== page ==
Posted Recently
The VC Valiant series was the last of the AP Valiants and was released in March 1966, just a month before its HR Holden rival replaced the controversial HD. Ford was still manufacturing the XP Falcon and this was a rival for the VC for six months until the new XR model was released in September that year. The VC was a strong selling family car and was still pitched as a cut above the rest. Major emphasis was used in Chrysler Australia's advertising in promoting it with slogans such as "move up to Valiant', 'Valiant gives you more'. Other than a few Bill Warner special XP Falcon/Futura Hardtops with 289 ci Windsor V8s, the VC Valiant was the only factory V8 available direct from the manufacturer in its class, until the XR. Clever styling for its Australian market, Chrysler used styling cues from its slightly upmarket American Dodge Dart and an exclusive local rear styling feature which give the illusion of being larger than its predecessors. Infact, it was only slightly longer, and on par with all other dimensions than its predecessors. This strategy had been successful for Ford with its XP Falcon using many upmarket and obsolete Mecury Comet panels and features. The styling was deceiving in that many would be surprised that it was narrower than both the Holden HR and the Falcon XP and its XR successor. While it was longer than its rivals, this was mainly in the long boot, so it was infact less spacious than the Holden and much less than the either the XP or XR Falcon. Relatively space inefficient, it still boosted a massive luggage area. The VC was a strong selling vehicle and held its third place position throughout its lifespan. The VC's sedan rear styling feature unfortunately didnt extend to its Safari Wagon or Wayfarer utility versions, and this made the sedan look positively more contemporary than its aging siblings. Although having an obvious prestige approach to its marketing and styling, the VC was in a similar position to its XP Falcon rival in that it was the last(and best) version of a design which had been around for some years, whereas the Holden HR (being based off the HD) origins were newer, but it could be said that the Holdens constant new bodystyles were needed during the sixties to catch up to its Valiant and Falcon rivals, in size, space, style and performance. Unusual for Chrysler, it was the last of the big three to introduce a disc brake option and this was made available with the VC, whereas Ford had made them standard on its Fairmont and optional on its Falcons the year before. By 1967, with the advent of the XR range with its V8 option available on all versions (in contrast to the luxury level V8 only Valiant VC) and the long wheelbase luxury Fairlane ZA series, which somewhat had diminished the effect on Chrysler's marketing strategy on the VC, it was clear a more modern and spacious replacement was needed. Having said that, the VC is considered by many as one of the most attractive Valiants of all time. Quite a feat for our local pentastar as they were working with a budget and didnt have the resources that its two main rivals had. The VC was exported to England as a luxury saloon and the Penaster had used its newly acquired Rootes Group to allow our local VC to be marketed and sold there. This was needed for the Rootes Group as the Humber Super Snipe needed a more modern replacement, and financially it was considered more viable to introduce our Regals there instead of designing and retooling a new Snipe. The VC Valiant strengthened Chrysler Australia's position and this was further enhanced by its VE successor.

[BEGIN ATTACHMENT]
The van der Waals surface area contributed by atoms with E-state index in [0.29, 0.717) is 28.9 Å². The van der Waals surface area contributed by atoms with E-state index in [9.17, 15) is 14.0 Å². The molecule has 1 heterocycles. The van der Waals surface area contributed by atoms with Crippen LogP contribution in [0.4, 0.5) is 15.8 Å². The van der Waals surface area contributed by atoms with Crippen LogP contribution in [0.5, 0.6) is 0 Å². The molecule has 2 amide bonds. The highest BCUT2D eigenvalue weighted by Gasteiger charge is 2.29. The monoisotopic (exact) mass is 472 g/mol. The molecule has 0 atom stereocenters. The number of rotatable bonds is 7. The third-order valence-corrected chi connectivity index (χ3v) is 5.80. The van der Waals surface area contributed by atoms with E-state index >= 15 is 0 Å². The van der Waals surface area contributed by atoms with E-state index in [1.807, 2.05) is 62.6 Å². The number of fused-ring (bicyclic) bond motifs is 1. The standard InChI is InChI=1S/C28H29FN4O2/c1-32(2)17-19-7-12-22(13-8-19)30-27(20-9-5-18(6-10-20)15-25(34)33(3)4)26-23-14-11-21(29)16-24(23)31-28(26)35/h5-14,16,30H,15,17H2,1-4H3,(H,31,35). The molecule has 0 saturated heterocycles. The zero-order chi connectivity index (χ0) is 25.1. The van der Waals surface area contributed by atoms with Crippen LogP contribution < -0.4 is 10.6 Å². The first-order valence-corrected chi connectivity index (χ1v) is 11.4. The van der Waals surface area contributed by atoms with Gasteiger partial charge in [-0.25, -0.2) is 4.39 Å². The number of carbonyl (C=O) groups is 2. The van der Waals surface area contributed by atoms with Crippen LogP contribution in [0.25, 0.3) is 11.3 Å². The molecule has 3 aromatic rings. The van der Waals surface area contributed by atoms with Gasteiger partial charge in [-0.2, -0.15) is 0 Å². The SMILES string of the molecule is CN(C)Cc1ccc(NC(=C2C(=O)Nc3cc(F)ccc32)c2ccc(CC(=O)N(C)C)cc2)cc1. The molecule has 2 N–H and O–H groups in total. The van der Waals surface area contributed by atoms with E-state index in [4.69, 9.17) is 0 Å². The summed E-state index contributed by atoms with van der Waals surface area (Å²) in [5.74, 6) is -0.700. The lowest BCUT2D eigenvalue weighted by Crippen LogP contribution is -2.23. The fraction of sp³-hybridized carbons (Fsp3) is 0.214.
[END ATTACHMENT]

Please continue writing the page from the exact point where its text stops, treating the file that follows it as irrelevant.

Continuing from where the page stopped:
James Posey
Posted Recently
I cant believe I found this web site. I owned a 1966 Valiant 273 V8 with the 4 spd option. Bucket seats, console, Two Tone paint. Maroon and Siver under door molding. I would give my right arm to find one to restore. Great car, fun fun fun, for a High school kid as I was then. many memories in my Valiant. I have a 2009 Challenger 5.7 Hemi, 6 spd Tremec duel clutch plated tire shredding machine. Yea, its got a Hemi, Sweet
John Gibson
Posted Recently
This was easily the best looking Valiant. Inside,the circular gauges work and look better than the 'strip' gauges in all the later Valiants. Outside,the squared off look and mild tail fins worked a treat. Its a pity the V8 wasn't available in every model,and as a manual. A VC ute with 273 V8 and 4spd would be something i would be truly proud to own.